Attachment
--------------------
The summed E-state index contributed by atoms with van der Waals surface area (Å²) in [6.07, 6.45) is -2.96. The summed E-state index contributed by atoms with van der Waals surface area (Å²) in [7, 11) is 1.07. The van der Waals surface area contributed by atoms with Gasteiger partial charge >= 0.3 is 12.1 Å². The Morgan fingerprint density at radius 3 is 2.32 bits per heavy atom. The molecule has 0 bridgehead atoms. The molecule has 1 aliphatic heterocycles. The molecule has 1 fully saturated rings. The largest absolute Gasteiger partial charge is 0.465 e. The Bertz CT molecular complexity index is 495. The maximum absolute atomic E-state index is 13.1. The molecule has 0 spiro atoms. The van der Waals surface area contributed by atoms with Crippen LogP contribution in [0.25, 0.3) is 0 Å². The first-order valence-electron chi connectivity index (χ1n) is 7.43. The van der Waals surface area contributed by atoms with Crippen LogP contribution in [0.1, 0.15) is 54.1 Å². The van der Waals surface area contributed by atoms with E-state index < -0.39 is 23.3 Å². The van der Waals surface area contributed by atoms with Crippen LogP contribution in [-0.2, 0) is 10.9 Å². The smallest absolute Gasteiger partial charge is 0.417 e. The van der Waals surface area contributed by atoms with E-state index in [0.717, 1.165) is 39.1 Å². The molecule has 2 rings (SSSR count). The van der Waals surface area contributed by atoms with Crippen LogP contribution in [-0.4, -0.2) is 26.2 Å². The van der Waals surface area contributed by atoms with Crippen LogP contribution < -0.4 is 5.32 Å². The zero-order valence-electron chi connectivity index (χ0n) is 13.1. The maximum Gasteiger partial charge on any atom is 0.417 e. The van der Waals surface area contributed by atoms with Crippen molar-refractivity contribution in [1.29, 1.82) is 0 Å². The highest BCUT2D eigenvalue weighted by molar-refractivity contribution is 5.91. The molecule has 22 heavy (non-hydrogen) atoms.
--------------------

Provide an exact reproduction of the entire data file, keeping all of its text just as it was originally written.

The summed E-state index contributed by atoms with van der Waals surface area (Å²) in [6.07, 6.45) is -2.96. The summed E-state index contributed by atoms with van der Waals surface area (Å²) in [7, 11) is 1.07. The van der Waals surface area contributed by atoms with Gasteiger partial charge >= 0.3 is 12.1 Å². The Morgan fingerprint density at radius 3 is 2.32 bits per heavy atom. The molecule has 0 bridgehead atoms. The molecule has 1 aliphatic heterocycles. The molecule has 1 fully saturated rings. The largest absolute Gasteiger partial charge is 0.465 e. The Bertz CT molecular complexity index is 495. The maximum absolute atomic E-state index is 13.1. The molecule has 0 spiro atoms. The van der Waals surface area contributed by atoms with Crippen LogP contribution in [0.25, 0.3) is 0 Å². The first-order valence-electron chi connectivity index (χ1n) is 7.43. The van der Waals surface area contributed by atoms with Crippen LogP contribution in [0.1, 0.15) is 54.1 Å². The van der Waals surface area contributed by atoms with E-state index < -0.39 is 23.3 Å². The van der Waals surface area contributed by atoms with Crippen LogP contribution in [-0.2, 0) is 10.9 Å². The smallest absolute Gasteiger partial charge is 0.417 e. The van der Waals surface area contributed by atoms with E-state index in [0.717, 1.165) is 39.1 Å². The molecule has 2 rings (SSSR count). The van der Waals surface area contributed by atoms with Crippen LogP contribution in [-0.4, -0.2) is 26.2 Å². The van der Waals surface area contributed by atoms with Crippen LogP contribution < -0.4 is 5.32 Å². The zero-order valence-electron chi connectivity index (χ0n) is 13.1. The maximum Gasteiger partial charge on any atom is 0.417 e. The van der Waals surface area contributed by atoms with Crippen molar-refractivity contribution in [1.29, 1.82) is 0 Å². The highest BCUT2D eigenvalue weighted by molar-refractivity contribution is 5.91. The molecule has 22 heavy (non-hydrogen) atoms.